- social media accounts
- trade secrets
- business plan
With each of the above items is a range of industries and and services that enable and maintain them.
1. Company name
I did a bit of research on my own name on the internet to ensure that anyone who shares my name doesn't have an interest in web design or anything related to it, and when I discovered that I was unlikely to be confused with anyone else in a similar trade, I chose "Wendy Cockcroft Web Design" as my trading name. Companies can and do change their names and sometimes having such a long one can be a disadvantage but a) it's my real name, b) my name is slightly unusual, and c) my name is bound up with my business. More on that in a bit.
If you're not a sole trader, you're either a limited company or some kind of partnership. In any case you have to register those, and they cost. There are legal implications because there are articles of incorporation, etc., to be dealt with. Sole traders don't have to deal with this. The point is, there's money involved when you go above the one man band level. And the bigger the company, the more money you end up spending.
2. Domain name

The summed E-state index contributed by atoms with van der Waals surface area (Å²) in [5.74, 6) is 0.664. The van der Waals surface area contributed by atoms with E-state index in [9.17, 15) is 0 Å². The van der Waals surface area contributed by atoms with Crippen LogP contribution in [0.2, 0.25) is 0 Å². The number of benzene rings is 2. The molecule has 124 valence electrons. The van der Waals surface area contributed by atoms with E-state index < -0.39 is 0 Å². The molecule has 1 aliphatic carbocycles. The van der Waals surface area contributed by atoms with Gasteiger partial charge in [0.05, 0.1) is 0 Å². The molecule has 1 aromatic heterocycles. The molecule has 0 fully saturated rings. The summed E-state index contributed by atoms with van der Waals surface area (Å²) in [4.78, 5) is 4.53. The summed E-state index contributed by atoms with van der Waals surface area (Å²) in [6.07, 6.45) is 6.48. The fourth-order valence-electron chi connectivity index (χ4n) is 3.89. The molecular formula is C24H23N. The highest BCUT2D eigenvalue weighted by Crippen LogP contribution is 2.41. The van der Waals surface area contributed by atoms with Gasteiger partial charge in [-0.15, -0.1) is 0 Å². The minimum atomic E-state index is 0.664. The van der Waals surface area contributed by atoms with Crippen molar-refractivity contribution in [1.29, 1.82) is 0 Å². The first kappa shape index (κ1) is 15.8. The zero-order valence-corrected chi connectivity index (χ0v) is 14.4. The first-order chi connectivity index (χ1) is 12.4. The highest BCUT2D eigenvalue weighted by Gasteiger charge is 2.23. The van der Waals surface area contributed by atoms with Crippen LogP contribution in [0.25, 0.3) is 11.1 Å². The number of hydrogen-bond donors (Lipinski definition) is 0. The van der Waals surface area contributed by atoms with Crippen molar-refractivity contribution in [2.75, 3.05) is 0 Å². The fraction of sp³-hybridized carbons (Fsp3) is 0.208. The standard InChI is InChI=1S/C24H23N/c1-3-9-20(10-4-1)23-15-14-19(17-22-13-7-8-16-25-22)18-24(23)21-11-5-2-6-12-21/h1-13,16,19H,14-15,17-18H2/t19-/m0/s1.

This wouldn't even have occurred to me if a customer hadn't wanted to use a name that was being used by someone else. He was so emotionally invested in his idea that he utterly refused to take my advice: never use someone else's name. Needless to say, I lost the sale, but I'd rather not have clients who don't listen because they just cause trouble down the line — mostly for themselves. But I digress. The only time it EVER makes sense to take a .co.uk when someone else has got the .com is when they're squatting, i.e. not using the domain for their business, just hoping someone will buy it off them. Like the business name, you risk being confused with someone else. The trouble with this is they've got there first and have the traffic and customers. Unless you are particularly net savvy, you'll be languishing behind them in the search results — buried by their indexed pages. It's not worth the grief and if you're planning to ride on their coat tails it'll only make you look desperate. Therefore, before you register your company name, do a quick search online to find out whether or not someone else has got there first and whether or not it's worth the bother of taking a similar domain name. I have the .com and .co.uk of my business name and amn't really bothered with any of the other TLD extensions. I don't need them and am not worried about squatters. Content trumps ad farm and I've got tons of content.